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Her Story


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Vivian Davis Figures has faced many challenges in her life, but she faces them head on. She would say that, "God uses bad for good." She has many such sayings. They spring out effortlessly at very appropriate times. It is one of many personal traits that make her unlike any politician you know. Looking at her life, in and out of politics, it is clear that she does not simply give lip service to good values and to moral action. Vivian Davis Figures represents the best of what we hope America can still produce in its leaders.

A Girl Born and Raised in the South

The beauty of being born and raised in the Deep South (Mobile, Alabama) is that you often learn to take lemons and make lemonade. You grow up understanding that ‘Color' is always front-and-center, but more importantly, you grow up with a strong sense of family, morals and values that teach you not to judge. Color is an adjective. It describes a characteristic, not the character of a person. And it doesn't come close to defining Vivian. Her heritage is African-West Indian-Cajun-Cherokee Indian. Her mother always taught her to "treat others as you wish to be treated" while her godmother told her that "beauty is only skin deep... the real beauty is what is in your heart." As Vivian grew older, she developed and exemplified those teachings well.

Vivian was blessed with parents who gave her guidance through love and example. Her determination to succeed was strengthened by her father and mother's commitment to a hard work ethic. Mr. Joe Davis worked at the Southern Railway Company for 35 years, and never a missed a day. Mrs. Elsie Davis raised nine children while sometimes supplementing the family income by doing ‘day work' for local white families.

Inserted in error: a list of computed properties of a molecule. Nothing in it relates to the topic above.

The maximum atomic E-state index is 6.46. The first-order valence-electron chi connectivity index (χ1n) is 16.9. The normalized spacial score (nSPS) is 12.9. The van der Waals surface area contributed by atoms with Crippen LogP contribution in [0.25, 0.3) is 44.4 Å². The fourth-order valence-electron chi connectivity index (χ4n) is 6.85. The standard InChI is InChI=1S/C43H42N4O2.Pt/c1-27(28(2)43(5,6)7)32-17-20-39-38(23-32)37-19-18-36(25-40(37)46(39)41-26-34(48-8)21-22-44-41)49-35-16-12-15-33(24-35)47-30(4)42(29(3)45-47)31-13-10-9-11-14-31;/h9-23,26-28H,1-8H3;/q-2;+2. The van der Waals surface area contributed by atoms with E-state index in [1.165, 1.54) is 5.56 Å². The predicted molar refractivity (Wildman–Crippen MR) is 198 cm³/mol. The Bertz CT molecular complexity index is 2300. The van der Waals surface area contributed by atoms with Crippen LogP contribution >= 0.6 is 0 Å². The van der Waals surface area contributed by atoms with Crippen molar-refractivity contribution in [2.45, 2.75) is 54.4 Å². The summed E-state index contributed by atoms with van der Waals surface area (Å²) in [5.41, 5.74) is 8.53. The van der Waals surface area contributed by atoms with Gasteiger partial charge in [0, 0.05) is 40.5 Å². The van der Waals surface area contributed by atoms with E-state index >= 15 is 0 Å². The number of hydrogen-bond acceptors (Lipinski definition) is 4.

She was an honor roll student throughout elementary, middle and high school. While at Williamson High, she was head majorette her junior and senior years and also worked part-time at the public library. After graduating she moved to Connecticut where her older sister and brother-in-law were settled. She took a full-time job at Yale University followed by a part-time job at a family owned grocery store to pay for her college education at the University of New Haven.

Vivian's job was across the street from federal assistance housing, where many residents benefited from government financial support but didn't have jobs. Meanwhile, Vivian couldn't get government support to help her pay tuition, because she did have a job. "Those women and their babies needed help," Vivian recalls. "But I believed then, and I still believe today that America should reward hard work and give a hand up, not just a hand out." In 1980, she became the first of nine children to receive her B.S. degree in Management Science in the School of Business Administration.
Life After College

After graduating college, Vivian moved back to her hometown of Mobile, Alabama and was hired by an anti-poverty agency, Mobile Community Action, Inc., to manage its Summer Lunch Program for children from low-income families. When the organization received a grant to begin a federally funded Foster Grandparents Program -- bringing together low income senior citizens and children with special needs -- Vivian became the Program Director. From this point on, in her public and in her personal life, she gave her heart and her time to making life better for others.

In 1982, Vivian Davis became Vivian Davis Figures when she married Michael A. Figures, a successful attorney and State Senator. After settling into her new role as wife, she went on to manage The New Times newspaper, (a weekly newspaper in which they held part ownership) followed by her own company, PerfectPrint, Inc.